Last thing i'll say it's just frustrating to see this back & forth between 'Kojima Zealots & The Ones That Have Always Seen Right Through The BS' when the Kojima Zealots hardly seem to exist around these parts. Like the Death Stranding video with Brad & Jeff had one dude show up that was telling Alex that he needed to read Kafka & Abe before being able to comprehend the genius of Death Stranding, and that made me giggle & shake my head. But naturally that was a metacritic warrior that's crazy enough to go around the internet making accounts to spread their silliness around. I bet you would find similar folk if the new Final Fantasy, Dark Souls or Nier got a bad review. I get that Kojima invites mockery by saying shit like 'You'll be ashamed of your words & deeds' and 'This part makes everyone cry'. But the narrative that he's this inscrutable genius philosopher (who also believes this himself), who finally gets exposed in front of everyone and that this is a good thing, just doesn't make much sense to me. The walls of his games are not adorned with Citizen Cage posters after all.

If you reached this point, thank you for reading and my apologies. It was late and i kinda just kept writing words down. :D

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After watching the 2 Tokyo Game Show Death Stranding Japanese voice cast meet up, I would not put up with Hideo Kojima’s out put anymore. Twice had he viewed the infamous vigana bomb scene from Groud Zeroes just as an intensely dramatic scene as intended rather than went too far. Seriously, fuck this guy.

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#15 zoofame  Online

I think the feeling you're describing is that Kojima can monopolize the entire industry's attention and praise for weeks on end and it seems undeserved. I don't mean that his games aren't fun. I loved the mechanics of MGSV even if I hated the story and characters, and I could see that happening in DS. It's the halo effect of his notoriety that makes people accept astonishment for all the wackiness in place of genuine artistic mastery.

Austin talks about this quite a bit with flawed games that come from developers who clearly went for it but whose reach exceeds their grasp. It feels like we're obligated to be satisfied with scraps when we're starving for so much more. And so to criticize someone who is put on a pedestal as the video game auteur feels like a betrayal of our own desire for more variety in the medium, but also a betrayal of the countless artists who are struggling to survive and get noticed.

That's why it's so frustrating that when given a unique opportunity to make whatever he wants, Kojima didn't rise to the occasion. Instead he's fucking off around the US partying with celebrities for stunt-casted cameos in his game and collecting obnoxious product placement deals for a project that seems like a case of senioritis.

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#16 Shindig  Online

There's a rockstar arrogance to Kojima that leads to complacency. Heck, the stunt he pulled with PT put his team on lockdown and cost MGSV budget and time. And yet he got out. Someone put down the offer and, in return, he delivers something not even full-blooded.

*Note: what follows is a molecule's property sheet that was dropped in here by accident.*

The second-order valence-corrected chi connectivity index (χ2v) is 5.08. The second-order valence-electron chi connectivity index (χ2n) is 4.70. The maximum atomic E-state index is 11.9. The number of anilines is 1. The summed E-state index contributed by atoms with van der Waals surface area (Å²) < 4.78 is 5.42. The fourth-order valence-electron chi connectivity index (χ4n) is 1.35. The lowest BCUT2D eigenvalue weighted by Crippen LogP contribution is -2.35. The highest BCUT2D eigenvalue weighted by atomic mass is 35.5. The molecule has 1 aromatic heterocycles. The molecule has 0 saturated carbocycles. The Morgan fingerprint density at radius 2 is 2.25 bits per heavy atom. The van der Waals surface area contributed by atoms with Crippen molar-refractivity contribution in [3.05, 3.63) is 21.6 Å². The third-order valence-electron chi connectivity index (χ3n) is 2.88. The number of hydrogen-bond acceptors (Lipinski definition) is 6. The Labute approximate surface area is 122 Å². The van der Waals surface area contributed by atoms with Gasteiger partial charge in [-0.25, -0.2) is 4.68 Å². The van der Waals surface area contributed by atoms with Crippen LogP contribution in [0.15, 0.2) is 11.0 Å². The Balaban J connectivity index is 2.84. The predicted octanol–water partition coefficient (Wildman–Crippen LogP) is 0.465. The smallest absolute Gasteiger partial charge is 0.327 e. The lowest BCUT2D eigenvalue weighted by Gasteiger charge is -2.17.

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@shindig: What are you even talking about? You mean the stunt where Konami cancelled the game for which he made a demo that was ubiquitously praised by everyone? What did this man do to you and your family?

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Shindig

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#18 Shindig  Online

You don't find the idea of Kojima working something under a pseudonym suspicious? Something that showed up on a Sony stage rather than Konami's booth? Something that used Konami's tech?

There's been theories to suggest Konami weren't in on it. At all.

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#19  Edited By PananaBeel

Interesting read @notnert427. The ad for the Norman Reedus show is only ever displayed when you're taking a shit, and even then you can avoid seeing it by skipping the cut scene as he enters the toilet.

The Monster energy placement was a bit strange, I'll admit. But I chalk it up to Coca-Cola's massive economic moat and being able to sustain itself post-apocalypse. There might even be Coke folks wrapped up with Bridges and/or Fragile gearing up for their post-Death Standing marketing campaign for all we know. But you're right, I wish they would have at least developed it further in-game instead of dropping it in like that.

All of that said, it has been more interesting to follow and discuss this game than just about anything in recent memory

You're right about that! It's immensely satisfying reading all the different opinions of this game because as someone who loves it, I'm perplexed by some of the criticisms. Many make sense, and basically there are so many things that make it unappealing to some gamers that it makes me further appreciate it. It's like what another user said about obscure bands, books, or films that simply aren't for everyone and can easily be blasted for its perceived flaws when that really just means somebody who doesn't like it is basically articulating the subjective Why.

Death Stranding feels like it was written by a teenager in just about every respect. It's painfully insecure. It demands that you hear about the most recent random information it absorbed, appropriate of and relative to nothing, because it needs you to think it's smart. It features some offputting elements because it needs you to think it's edgy. It belabors any substance it may have had into oblivion, and in the end, it unintentionally demonstrates that it has nothing original or of real value to say.